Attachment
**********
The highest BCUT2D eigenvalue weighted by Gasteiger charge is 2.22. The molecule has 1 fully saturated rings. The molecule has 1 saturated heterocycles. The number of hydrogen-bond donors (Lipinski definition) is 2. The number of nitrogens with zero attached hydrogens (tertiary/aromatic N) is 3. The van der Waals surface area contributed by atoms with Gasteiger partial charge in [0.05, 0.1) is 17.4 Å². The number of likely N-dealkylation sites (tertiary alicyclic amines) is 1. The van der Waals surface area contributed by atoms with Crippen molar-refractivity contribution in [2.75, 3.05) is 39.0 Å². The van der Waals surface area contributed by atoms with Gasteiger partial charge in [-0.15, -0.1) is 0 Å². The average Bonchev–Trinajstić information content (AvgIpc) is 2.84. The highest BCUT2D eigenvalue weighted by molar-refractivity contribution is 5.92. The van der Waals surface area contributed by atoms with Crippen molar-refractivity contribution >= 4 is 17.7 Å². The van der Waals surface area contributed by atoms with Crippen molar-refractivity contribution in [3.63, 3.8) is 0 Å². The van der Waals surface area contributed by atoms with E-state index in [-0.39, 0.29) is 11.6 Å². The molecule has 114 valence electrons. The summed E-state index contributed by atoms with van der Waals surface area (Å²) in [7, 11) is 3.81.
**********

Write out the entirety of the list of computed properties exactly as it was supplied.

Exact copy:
The highest BCUT2D eigenvalue weighted by Gasteiger charge is 2.22. The molecule has 1 fully saturated rings. The molecule has 1 saturated heterocycles. The number of hydrogen-bond donors (Lipinski definition) is 2. The number of nitrogens with zero attached hydrogens (tertiary/aromatic N) is 3. The van der Waals surface area contributed by atoms with Gasteiger partial charge in [0.05, 0.1) is 17.4 Å². The number of likely N-dealkylation sites (tertiary alicyclic amines) is 1. The van der Waals surface area contributed by atoms with Crippen molar-refractivity contribution in [2.75, 3.05) is 39.0 Å². The van der Waals surface area contributed by atoms with Gasteiger partial charge in [-0.15, -0.1) is 0 Å². The average Bonchev–Trinajstić information content (AvgIpc) is 2.84. The highest BCUT2D eigenvalue weighted by molar-refractivity contribution is 5.92. The van der Waals surface area contributed by atoms with Crippen molar-refractivity contribution >= 4 is 17.7 Å². The van der Waals surface area contributed by atoms with Crippen molar-refractivity contribution in [3.63, 3.8) is 0 Å². The van der Waals surface area contributed by atoms with E-state index in [-0.39, 0.29) is 11.6 Å². The molecule has 114 valence electrons. The summed E-state index contributed by atoms with van der Waals surface area (Å²) in [7, 11) is 3.81.